Strong Ion Difference

Strong Ion Difference: … amount by which the strong positive ions (cations) are in excess of the strong negative ions (anions).

Chawla, G., 2008


In 1981 Peter A. Stewart published his book How to understand acid-base – A quantitative acid-base primer for biology and medicine.. Two years later, in 1983, he published a paper also describing his concept of employing Strong Ion Difference as an alternative means of assessing clinical acid-base disturbances.

Now, some thirty-five years later, Stewart’s Textbook of Acid-Base edited by John Kellum and Paul Elbers is available via and via Lulu Marketplace.

Stewart’s approach has been critically reviewed by Morgan. In Addition Rastegar published a valuable summary indicating that SID is of benefit only infrequently. Below is a review of the essentials of SID as well as an outline of the principal sources of criticism.

More Controversy:

Stewart’s proposal provided several sources of acid-base controversy. The underlying science and rationale were less a source of criticism than were:

  1. The complexity of the chemistry and mathematics.
  2. Calculating small differences between large numbers with consequent lack of accuracy.
  3. [SID] only reflects plasma – unlike SBE which reflects the whole body and hemoglobin’s influence.
  4. Lack of a clinical correlation to validate benefit.

Traditional Approach:

It is too easy to believe that the concentrations of the hydrogen and bicarbonate ions, [H+] and [HCO3], are at the heart of the problem: we discuss them, measure them, and treat them! whatever an acid or a base does must surely be due to the pH, i.e., the concentration of H+.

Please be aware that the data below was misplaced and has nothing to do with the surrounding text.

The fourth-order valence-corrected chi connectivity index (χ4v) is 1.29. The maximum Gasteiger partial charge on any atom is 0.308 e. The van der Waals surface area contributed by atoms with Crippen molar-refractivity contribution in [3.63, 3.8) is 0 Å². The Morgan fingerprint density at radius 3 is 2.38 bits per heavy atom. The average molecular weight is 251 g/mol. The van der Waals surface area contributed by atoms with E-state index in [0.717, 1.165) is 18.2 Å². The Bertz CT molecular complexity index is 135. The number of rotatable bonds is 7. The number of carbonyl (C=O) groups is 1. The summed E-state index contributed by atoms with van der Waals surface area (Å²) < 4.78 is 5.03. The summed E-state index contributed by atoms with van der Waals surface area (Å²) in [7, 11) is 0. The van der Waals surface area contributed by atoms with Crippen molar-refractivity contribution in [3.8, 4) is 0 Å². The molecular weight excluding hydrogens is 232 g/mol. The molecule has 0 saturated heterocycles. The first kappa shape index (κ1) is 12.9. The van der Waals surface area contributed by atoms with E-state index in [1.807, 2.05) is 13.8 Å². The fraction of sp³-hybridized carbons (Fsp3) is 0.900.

Such thinking is transparently incorrect: in alkaline solutions, like plasma, there are virtually no hydrogen ions present; so, whatever causes the evil behavior of an alkaline solution, the only thing that cannot be responsible is the hydrogen ion. And, clinically, both respiratory and metabolic changes affect the [HCO3]. So, what is responsible for [H+] and [HCO3]? Far from being central, or controlling, factors they actually depend on the concentrations of the other ions in solution. This should be obvious and Stewart’s method serves to re-emphasize these relationships.

Stewart’s Dependent Variables:

[H+] [OH]
[HCO3] [CO32-]
[HA]  [A]

Stewart listed a total of six ion concentrations as dependent: [H+], [OH], [HCO3], [CO32-], [HA], [A] (weak acids and ions). In-vivo and clinically, therefore, these are not subject to independent alteration. Their concentrations are governed by concentrations of other ions and molecules.

Stewart’s Independent Variables:


There are three variables which are amenable to change in-vivo: partial pressure of carbon dioxide (PCO2), total weak non-volatile acids [ATOT], and net Strong Ion Difference [SID]. The influence of these three variables can be predicted through six simultaneous equations:

  1. [H+] x [OH] = K ‘w (water dissociation equilibrium)
  2. [H+] x [A] = KA x [HA] (weak acid)
  3. [HA] + [A] = [ATOT] (conservation of mass for “A”)
  4. [H+] x [HCO3] = KC x PCO2 (bicarbonate ion formation equilibrium)
  5. [H+] x [CO32-] = K3 x [HCO3] (carbonate ion formation equilibrium)
  6. [SID] + [H+] – [HCO3] – [A] -[CO32-] – [OH] = 0 (electrical neutrality)